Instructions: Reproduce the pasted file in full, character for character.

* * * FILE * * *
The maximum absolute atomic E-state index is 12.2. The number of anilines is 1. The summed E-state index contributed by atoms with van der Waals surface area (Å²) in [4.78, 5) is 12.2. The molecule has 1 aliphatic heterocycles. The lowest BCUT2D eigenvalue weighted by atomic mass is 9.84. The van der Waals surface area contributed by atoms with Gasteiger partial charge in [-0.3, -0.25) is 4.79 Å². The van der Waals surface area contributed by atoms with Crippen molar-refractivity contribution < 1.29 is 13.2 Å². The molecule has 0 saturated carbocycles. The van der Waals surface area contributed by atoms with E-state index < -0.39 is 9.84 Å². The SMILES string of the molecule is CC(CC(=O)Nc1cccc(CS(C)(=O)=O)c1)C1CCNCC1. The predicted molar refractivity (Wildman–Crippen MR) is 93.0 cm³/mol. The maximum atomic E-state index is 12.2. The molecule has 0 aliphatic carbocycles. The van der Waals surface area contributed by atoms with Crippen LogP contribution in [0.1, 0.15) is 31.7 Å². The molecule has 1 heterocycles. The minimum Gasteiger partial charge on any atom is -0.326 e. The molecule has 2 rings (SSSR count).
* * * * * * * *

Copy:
The maximum absolute atomic E-state index is 12.2. The number of anilines is 1. The summed E-state index contributed by atoms with van der Waals surface area (Å²) in [4.78, 5) is 12.2. The molecule has 1 aliphatic heterocycles. The lowest BCUT2D eigenvalue weighted by atomic mass is 9.84. The van der Waals surface area contributed by atoms with Gasteiger partial charge in [-0.3, -0.25) is 4.79 Å². The van der Waals surface area contributed by atoms with Crippen molar-refractivity contribution < 1.29 is 13.2 Å². The molecule has 0 saturated carbocycles. The van der Waals surface area contributed by atoms with E-state index < -0.39 is 9.84 Å². The SMILES string of the molecule is CC(CC(=O)Nc1cccc(CS(C)(=O)=O)c1)C1CCNCC1. The predicted molar refractivity (Wildman–Crippen MR) is 93.0 cm³/mol. The maximum atomic E-state index is 12.2. The molecule has 0 aliphatic carbocycles. The van der Waals surface area contributed by atoms with Crippen LogP contribution in [0.1, 0.15) is 31.7 Å². The molecule has 1 heterocycles. The minimum Gasteiger partial charge on any atom is -0.326 e. The molecule has 2 rings (SSSR count).